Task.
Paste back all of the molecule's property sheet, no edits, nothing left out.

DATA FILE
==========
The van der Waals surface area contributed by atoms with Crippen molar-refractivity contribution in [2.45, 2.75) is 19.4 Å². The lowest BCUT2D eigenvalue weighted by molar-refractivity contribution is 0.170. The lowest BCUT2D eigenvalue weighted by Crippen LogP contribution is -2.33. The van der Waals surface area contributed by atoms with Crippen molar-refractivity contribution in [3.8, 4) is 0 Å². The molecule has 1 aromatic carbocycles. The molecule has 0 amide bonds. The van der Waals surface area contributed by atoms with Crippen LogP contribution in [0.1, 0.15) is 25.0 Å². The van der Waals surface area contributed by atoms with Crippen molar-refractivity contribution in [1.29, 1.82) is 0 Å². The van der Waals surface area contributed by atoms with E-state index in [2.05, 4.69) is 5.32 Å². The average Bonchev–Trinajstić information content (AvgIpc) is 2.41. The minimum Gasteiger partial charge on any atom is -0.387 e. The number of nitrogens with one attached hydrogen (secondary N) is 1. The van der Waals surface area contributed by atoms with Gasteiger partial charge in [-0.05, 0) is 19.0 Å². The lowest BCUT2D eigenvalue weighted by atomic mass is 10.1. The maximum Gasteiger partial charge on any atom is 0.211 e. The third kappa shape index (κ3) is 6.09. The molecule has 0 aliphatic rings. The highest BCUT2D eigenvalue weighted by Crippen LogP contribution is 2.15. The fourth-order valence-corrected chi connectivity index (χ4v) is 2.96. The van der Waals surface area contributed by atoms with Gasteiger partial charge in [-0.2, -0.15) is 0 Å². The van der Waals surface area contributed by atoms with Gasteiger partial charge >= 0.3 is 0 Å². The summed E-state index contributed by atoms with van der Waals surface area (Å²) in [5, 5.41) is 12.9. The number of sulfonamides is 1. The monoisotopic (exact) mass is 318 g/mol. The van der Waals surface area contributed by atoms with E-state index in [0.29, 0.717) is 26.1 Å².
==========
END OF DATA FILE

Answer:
The van der Waals surface area contributed by atoms with Crippen molar-refractivity contribution in [2.45, 2.75) is 19.4 Å². The lowest BCUT2D eigenvalue weighted by molar-refractivity contribution is 0.170. The lowest BCUT2D eigenvalue weighted by Crippen LogP contribution is -2.33. The van der Waals surface area contributed by atoms with Crippen molar-refractivity contribution in [3.8, 4) is 0 Å². The molecule has 1 aromatic carbocycles. The molecule has 0 amide bonds. The van der Waals surface area contributed by atoms with Crippen LogP contribution in [0.1, 0.15) is 25.0 Å². The van der Waals surface area contributed by atoms with Crippen molar-refractivity contribution in [1.29, 1.82) is 0 Å². The van der Waals surface area contributed by atoms with E-state index in [2.05, 4.69) is 5.32 Å². The average Bonchev–Trinajstić information content (AvgIpc) is 2.41. The minimum Gasteiger partial charge on any atom is -0.387 e. The number of nitrogens with one attached hydrogen (secondary N) is 1. The van der Waals surface area contributed by atoms with Gasteiger partial charge in [-0.05, 0) is 19.0 Å². The lowest BCUT2D eigenvalue weighted by atomic mass is 10.1. The maximum Gasteiger partial charge on any atom is 0.211 e. The third kappa shape index (κ3) is 6.09. The molecule has 0 aliphatic rings. The highest BCUT2D eigenvalue weighted by Crippen LogP contribution is 2.15. The fourth-order valence-corrected chi connectivity index (χ4v) is 2.96. The van der Waals surface area contributed by atoms with Gasteiger partial charge in [-0.2, -0.15) is 0 Å². The van der Waals surface area contributed by atoms with Gasteiger partial charge >= 0.3 is 0 Å². The summed E-state index contributed by atoms with van der Waals surface area (Å²) in [5, 5.41) is 12.9. The number of sulfonamides is 1. The monoisotopic (exact) mass is 318 g/mol. The van der Waals surface area contributed by atoms with E-state index in [0.29, 0.717) is 26.1 Å².